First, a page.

Preservation by Abigail Goodhart
Editorial intern Nick Hansen on today’s bonus short: Using only the power of a funny and meaningful list, Abigail Goodhart highlights the strange and cursed relationship people have with pop culture.
The “Everything is Terrible!” Video Collective is building a pyramid of Jerry McGuire VHS Tapes in the desert after having thousands of Jerry McGuire VHS tapes donated by a man saying, “It’s totally Dada.”
The desert is my Grandmother surviving the Great Depression. The desert preserves the mangled beer cans, tied off condoms, lost pants, CDs.
Bones (from Bones) said the best way to dispose of a body is leave it in the desert.
My grandmother collected music boxes, saved them, even when they shattered and just the music was left.
Elvis Presley preserved his wife by not having sex with her.
When we cleaned out the house we found zippers cut out from decades of jeans, stacks of MAD Magazines.
My favorite GIF is the skeleton that answers “I’m dead.” when a kid asks it if it’s a boy or a girl.
Now someone sharpening a battle axe and telling me how to pronounce GIF.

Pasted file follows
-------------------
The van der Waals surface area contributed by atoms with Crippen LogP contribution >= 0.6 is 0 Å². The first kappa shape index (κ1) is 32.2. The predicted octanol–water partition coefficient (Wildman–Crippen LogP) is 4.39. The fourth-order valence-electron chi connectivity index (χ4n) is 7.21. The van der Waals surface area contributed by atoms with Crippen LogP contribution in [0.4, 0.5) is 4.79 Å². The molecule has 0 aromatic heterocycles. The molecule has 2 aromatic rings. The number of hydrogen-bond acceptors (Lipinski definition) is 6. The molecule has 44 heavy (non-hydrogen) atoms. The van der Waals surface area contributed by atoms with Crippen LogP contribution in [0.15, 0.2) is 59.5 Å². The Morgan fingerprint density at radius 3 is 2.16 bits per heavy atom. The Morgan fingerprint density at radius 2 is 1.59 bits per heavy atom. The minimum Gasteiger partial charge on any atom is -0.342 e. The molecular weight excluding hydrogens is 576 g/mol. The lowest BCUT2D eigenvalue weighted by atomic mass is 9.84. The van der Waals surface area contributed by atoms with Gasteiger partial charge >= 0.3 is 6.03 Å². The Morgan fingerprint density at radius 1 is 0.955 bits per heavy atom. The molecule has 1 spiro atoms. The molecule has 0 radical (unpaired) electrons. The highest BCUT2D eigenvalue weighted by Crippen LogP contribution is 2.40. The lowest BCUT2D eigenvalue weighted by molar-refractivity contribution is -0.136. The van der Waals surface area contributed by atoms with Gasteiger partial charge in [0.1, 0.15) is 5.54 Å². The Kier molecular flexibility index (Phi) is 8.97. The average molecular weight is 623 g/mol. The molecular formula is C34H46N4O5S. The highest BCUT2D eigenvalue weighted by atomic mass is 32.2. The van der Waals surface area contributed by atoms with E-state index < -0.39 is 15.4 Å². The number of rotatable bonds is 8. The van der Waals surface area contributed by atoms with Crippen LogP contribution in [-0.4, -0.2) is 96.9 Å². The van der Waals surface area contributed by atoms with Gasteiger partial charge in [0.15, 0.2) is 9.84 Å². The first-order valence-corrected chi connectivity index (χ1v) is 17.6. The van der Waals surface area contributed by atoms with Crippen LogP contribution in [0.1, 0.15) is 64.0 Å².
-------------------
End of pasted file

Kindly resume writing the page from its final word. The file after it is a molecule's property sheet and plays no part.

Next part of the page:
She saved mountains of 70s barbie clothes, the kind of shit only drag queens wear.
Sharon Needles (from Rue Paul’s Drag Race, Season Four) writes her own songs now, one is called “The Battle Axe.”
“June is our Christmas, y’all!”
Venn diagram of people who say y’all: one circle is people from the south, one circle is lesbians.
I want to tell all my friends not to be mice, so I yell at women on reality television to quit looking at the floor.
I want to watch TV shows where the characters go to parties dressed as characters from Pulp Fiction.
I want friends who can do the dance from Pulp Fiction.
I would like black hair and bangs from Pulp Fiction.
Tom Cruise is yelling “show me the money” over and over, and the desert preserves the scream.
Abigail Goodhart is currently pursuing her MFA at Western Michigan University. She has published poems in previous or forthcoming issues of decomP, Dunes Review, and Sugar House Review. She draws inspiration from the culture of the Midwest, the absurdism of the web, and the frenzy of playing roller derby.